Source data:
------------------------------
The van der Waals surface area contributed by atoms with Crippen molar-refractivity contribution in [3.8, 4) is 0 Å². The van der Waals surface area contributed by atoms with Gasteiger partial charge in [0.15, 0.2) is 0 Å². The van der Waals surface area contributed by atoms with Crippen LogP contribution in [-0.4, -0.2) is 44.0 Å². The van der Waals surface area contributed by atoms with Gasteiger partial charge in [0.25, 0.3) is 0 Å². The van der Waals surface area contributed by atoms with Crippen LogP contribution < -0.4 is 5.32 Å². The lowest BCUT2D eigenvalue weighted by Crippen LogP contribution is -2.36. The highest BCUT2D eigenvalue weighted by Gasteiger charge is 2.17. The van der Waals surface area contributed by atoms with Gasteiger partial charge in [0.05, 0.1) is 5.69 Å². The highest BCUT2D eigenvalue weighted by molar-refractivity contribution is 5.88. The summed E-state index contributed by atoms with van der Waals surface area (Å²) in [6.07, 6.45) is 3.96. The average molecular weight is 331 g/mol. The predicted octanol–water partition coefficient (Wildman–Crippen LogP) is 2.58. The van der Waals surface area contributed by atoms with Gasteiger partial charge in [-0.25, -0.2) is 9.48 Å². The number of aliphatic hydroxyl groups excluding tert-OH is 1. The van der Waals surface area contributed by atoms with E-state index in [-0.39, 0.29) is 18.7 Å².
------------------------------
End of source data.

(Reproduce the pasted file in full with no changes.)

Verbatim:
The van der Waals surface area contributed by atoms with Crippen molar-refractivity contribution in [3.8, 4) is 0 Å². The van der Waals surface area contributed by atoms with Gasteiger partial charge in [0.15, 0.2) is 0 Å². The van der Waals surface area contributed by atoms with Crippen LogP contribution in [-0.4, -0.2) is 44.0 Å². The van der Waals surface area contributed by atoms with Gasteiger partial charge in [0.25, 0.3) is 0 Å². The van der Waals surface area contributed by atoms with Crippen LogP contribution < -0.4 is 5.32 Å². The lowest BCUT2D eigenvalue weighted by Crippen LogP contribution is -2.36. The highest BCUT2D eigenvalue weighted by Gasteiger charge is 2.17. The van der Waals surface area contributed by atoms with Gasteiger partial charge in [0.05, 0.1) is 5.69 Å². The highest BCUT2D eigenvalue weighted by molar-refractivity contribution is 5.88. The summed E-state index contributed by atoms with van der Waals surface area (Å²) in [6.07, 6.45) is 3.96. The average molecular weight is 331 g/mol. The predicted octanol–water partition coefficient (Wildman–Crippen LogP) is 2.58. The van der Waals surface area contributed by atoms with Gasteiger partial charge in [-0.25, -0.2) is 9.48 Å². The number of aliphatic hydroxyl groups excluding tert-OH is 1. The van der Waals surface area contributed by atoms with E-state index in [-0.39, 0.29) is 18.7 Å².